There is a series of numbers and letters assigned to this value. This value is what is known as the ETag and has to do with caching. This ETag value is generated by the server and is applied to resources on it such as gif’s and the such. That way if a browser such as mine requests something, it may discover that it already has a cached version of it. I did indeed have a version of this gif which is why the web server responded with a HTTP status code of 304 Not Modified. That means that the gif I have is still the same as the one presently on the web server and that the web server need not send another one as it can be accessed via the cache on my local computer. You would see the below noted information in the DOS prompt that ran the “runme.bat” in to start up SPIKE.
HTTP/1.1 304 Not Modified
Date: Sun, 19 Feb 2006 16:39:55 GMT
Server: Apache/2.0.54 (Win32)
Keep-Alive: timeout=15, max=98
Now back browse all the way back to where you were presented with the three various directories of “img”, “css”, and “_directory_”. From there click on the “Delve into Dir” for the “_directory_”. Then click “Print Request Info” and see what is there. It is a standard request for the page itself. Now let’s check out the “rewrite request” hyperlink. This, as mentioned earlier, is one of the core components of an HTTP proxy. Via this you can modify almost every part of the original request to the web server.
Now I went in and made a simple modification to the GET request that was viewable by going to the following from the screenshot below.
From there click on “Delve into Dir” and then to “Rewrite Request”. Once there change the “GET” to “HEAD” in the “Verb” section. Now go on down to the “Body args” section and enter “having some fun”. Once done simply hit “Submit Query”. You will note in the tcpdump output below that the SPIKE HTTP proxy did indeed rewrite the request to our specifications. Excellent! You are now on your way to the wonderful world of web application security. We will break the article at this point.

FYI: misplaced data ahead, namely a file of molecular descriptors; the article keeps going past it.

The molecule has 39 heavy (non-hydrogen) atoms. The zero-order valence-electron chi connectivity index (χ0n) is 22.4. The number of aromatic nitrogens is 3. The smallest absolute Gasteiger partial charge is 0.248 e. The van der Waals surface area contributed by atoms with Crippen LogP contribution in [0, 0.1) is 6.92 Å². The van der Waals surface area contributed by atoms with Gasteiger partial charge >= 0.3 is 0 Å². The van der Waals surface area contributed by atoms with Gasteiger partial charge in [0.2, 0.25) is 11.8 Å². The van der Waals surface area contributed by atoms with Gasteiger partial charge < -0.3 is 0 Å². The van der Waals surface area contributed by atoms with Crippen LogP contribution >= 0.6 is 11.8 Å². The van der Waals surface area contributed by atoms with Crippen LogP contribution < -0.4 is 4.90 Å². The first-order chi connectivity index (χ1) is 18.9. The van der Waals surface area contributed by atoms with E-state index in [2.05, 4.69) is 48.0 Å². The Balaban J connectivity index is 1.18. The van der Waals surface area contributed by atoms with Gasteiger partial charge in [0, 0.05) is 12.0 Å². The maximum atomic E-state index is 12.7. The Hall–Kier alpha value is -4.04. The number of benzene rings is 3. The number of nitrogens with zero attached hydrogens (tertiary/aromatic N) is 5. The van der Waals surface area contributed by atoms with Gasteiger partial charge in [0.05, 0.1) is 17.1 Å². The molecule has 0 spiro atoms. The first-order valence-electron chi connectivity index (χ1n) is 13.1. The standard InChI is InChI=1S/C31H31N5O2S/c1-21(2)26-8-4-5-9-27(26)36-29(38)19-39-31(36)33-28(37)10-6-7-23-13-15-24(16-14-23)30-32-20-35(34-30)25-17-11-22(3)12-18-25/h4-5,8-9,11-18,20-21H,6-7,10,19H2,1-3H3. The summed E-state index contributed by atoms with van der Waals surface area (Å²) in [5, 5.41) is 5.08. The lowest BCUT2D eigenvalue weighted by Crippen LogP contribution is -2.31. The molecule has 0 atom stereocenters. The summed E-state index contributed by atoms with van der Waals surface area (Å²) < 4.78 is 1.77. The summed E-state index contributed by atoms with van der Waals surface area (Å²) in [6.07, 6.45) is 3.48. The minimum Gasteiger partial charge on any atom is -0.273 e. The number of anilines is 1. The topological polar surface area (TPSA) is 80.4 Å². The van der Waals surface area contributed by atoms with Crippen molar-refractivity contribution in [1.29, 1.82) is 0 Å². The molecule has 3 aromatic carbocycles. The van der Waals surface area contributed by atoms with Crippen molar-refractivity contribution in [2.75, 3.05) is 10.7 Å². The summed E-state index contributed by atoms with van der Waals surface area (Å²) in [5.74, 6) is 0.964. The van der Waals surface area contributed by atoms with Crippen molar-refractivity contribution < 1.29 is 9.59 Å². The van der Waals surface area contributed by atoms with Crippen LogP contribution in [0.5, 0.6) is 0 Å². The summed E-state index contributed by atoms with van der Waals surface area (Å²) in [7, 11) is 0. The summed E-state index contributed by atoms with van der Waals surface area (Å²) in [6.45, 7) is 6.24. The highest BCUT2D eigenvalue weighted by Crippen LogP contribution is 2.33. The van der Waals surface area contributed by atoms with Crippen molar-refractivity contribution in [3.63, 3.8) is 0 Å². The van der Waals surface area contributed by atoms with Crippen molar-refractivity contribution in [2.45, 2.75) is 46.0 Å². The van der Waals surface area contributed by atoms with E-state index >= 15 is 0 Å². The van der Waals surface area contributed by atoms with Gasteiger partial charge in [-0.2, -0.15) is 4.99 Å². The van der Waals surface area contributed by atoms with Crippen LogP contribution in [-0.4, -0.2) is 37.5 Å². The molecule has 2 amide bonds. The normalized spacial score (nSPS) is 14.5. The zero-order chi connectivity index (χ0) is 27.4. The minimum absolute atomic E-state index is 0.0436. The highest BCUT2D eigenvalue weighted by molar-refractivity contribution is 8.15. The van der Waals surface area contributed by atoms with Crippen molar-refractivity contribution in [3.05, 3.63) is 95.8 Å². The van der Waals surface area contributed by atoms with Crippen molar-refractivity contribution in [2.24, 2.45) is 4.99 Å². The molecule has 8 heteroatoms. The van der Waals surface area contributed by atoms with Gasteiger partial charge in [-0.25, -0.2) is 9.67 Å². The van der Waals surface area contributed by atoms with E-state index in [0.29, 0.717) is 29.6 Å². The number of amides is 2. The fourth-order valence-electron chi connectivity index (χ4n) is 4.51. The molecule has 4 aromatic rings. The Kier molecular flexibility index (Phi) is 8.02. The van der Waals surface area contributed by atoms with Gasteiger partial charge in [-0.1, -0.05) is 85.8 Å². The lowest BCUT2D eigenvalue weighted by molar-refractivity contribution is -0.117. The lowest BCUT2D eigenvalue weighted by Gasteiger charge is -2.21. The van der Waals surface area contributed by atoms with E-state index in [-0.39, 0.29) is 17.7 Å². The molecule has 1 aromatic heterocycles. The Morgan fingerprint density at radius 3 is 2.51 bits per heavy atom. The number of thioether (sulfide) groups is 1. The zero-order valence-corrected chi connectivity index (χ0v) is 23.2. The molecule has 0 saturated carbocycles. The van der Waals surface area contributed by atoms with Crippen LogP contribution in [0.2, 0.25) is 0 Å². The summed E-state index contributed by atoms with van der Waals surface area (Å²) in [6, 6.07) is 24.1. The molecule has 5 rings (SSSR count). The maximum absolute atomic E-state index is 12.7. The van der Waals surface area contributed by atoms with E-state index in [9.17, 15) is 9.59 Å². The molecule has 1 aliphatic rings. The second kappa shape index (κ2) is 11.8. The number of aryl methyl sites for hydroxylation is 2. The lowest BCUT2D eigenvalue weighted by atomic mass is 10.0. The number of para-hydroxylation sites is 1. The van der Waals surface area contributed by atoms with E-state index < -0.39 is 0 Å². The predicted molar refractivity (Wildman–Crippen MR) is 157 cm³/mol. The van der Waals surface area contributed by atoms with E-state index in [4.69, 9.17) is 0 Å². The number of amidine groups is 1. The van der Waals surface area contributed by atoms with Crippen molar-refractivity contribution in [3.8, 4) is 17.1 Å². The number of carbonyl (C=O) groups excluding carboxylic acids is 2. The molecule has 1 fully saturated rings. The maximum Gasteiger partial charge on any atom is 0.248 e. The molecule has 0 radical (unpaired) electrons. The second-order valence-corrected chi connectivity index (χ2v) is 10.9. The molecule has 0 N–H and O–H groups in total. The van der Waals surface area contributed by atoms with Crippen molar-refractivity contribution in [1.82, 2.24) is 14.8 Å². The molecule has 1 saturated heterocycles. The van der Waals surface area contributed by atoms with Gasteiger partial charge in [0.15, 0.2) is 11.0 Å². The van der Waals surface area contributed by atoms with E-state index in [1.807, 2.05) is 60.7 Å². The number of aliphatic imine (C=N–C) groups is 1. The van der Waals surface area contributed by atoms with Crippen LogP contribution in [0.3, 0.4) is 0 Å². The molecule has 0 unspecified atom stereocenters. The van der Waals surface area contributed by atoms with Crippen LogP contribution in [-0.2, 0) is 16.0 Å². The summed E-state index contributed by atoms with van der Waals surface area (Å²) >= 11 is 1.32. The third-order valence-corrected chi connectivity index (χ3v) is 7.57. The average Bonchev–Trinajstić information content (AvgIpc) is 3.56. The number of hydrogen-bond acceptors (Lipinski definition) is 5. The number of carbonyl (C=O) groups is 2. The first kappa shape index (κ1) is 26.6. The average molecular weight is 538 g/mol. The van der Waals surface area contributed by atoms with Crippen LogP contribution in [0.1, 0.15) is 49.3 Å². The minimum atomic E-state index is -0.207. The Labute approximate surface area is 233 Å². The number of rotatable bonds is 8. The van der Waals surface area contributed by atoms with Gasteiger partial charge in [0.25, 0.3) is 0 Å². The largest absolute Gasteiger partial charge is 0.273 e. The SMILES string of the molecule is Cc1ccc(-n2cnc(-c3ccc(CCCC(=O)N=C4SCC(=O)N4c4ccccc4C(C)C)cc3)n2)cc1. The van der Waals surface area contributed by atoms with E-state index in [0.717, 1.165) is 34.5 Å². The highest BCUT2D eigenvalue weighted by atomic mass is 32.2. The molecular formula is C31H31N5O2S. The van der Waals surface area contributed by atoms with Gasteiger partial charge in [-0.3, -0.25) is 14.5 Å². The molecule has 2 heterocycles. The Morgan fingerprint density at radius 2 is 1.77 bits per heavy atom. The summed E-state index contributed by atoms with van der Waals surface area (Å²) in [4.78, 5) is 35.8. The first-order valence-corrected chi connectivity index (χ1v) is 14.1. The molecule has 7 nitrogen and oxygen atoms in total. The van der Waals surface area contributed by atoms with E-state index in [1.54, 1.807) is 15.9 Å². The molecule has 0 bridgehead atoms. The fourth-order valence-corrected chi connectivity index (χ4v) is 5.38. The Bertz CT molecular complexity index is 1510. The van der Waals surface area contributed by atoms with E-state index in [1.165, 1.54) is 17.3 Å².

13:38:29.828125 IP (tos 0x0, ttl 128, id 6305, offset 0, flags [DF], proto: TCP
(6), length: 362) 192.168.1.108.1610 > 192.168.1.104.80: P, cksum 0xe1af (correct), 2856622211:2856622533(322) ack 3348334422 win 64240
0x0000: 4500 016a 18a1 4000 8006 5cc8 c0a8 016c E..j..@...\....l
0x0010: c0a8 0168 064a 0050 aa44 9883 c793 8756 ...h.J.P.D.....V
0x0020: 5018 faf0 e1af 0000 4845 4144 202f 2048 P.......HEAD./.H
0x0030: 5454 502f 312e 310d 0a48 6f73 743a 2031 TTP/1.1..Host:.1
0x0040: 3932 2e31 3638 2e31 2e31 3034 0d0a 5573 220.127.116.11..Us
0x0050: 6572 2d41 6765 6e74 3a20 4d6f 7a69 6c6c er-Agent:.Mozill
0x0060: 612f 342e 3020 2863 6f6d 7061 7469 626c a/4.0.(compatibl
0x0070: 653b 204d 5349 4520 352e 303b 2057 696e e;.MSIE.5.0;.Win
0x0080: 646f 7773 204e 543b 2042 6f62 290d 0a41 dows.NT;.Bob)..A
0x0090: 6363 6570 743a 2069 6d61 6765 2f67 6966 ccept:.image/gif
0x00a0: 2c20 696d 6167 652f 782d 7862 6974 6d61 ,.image/x-xbitma
0x00b0: 702c 2069 6d61 6765 2f6a 7065 672c 2069 p,.image/jpeg,.i
0x00c0: 6d61 6765 2f70 6a70 6567 2c20 2a2f 2a0d mage/pjpeg,.*/*.
0x00d0: 0a41 6363 6570 742d 4c61 6e67 7561 6765 .Accept-Language
0x00e0: 3a20 656e 2d75 730d 0a43 6f6e 6e65 6374 :.en-us..Connect
0x00f0: 696f 6e3a 204b 6565 702d 416c 6976 650d ion:.Keep-Alive.
0x0100: 0a49 662d 4d6f 6469 6669 6564 2d53 696e .If-Modified-Sin
0x0110: 6365 3a20 5361 742c 2032 3020 4175 6720 ce:.Sat,.20.Aug.
0x0120: 3230 3035 2032 303a 3235 3a35 3020 474d 2005.20:25:50.GM
0x0130: 540d 0a49 662d 4e6f 6e65 2d4d 6174 6368 T..If-None-Match
0x0140: 3a20 0d0a 436f 6e74 656e 742d 4c65 6e67 :...Content-Leng
0x0150: 7468 3a20 3136 0d0a 0d0a 6861 7669 6e67 th:.16....having
0x0160: 2b73 6f6d 652b 6675 6e3d +some+fun=
There will be several future articles on the use of SPIKE and BURP. In them I will highlight a real world example of using these HTTP proxies to try some web application hacking. I look forward to seeing you then. Remember, I always welcome feedback. Till next time!
If you would like to read the other parts in this article series please go to: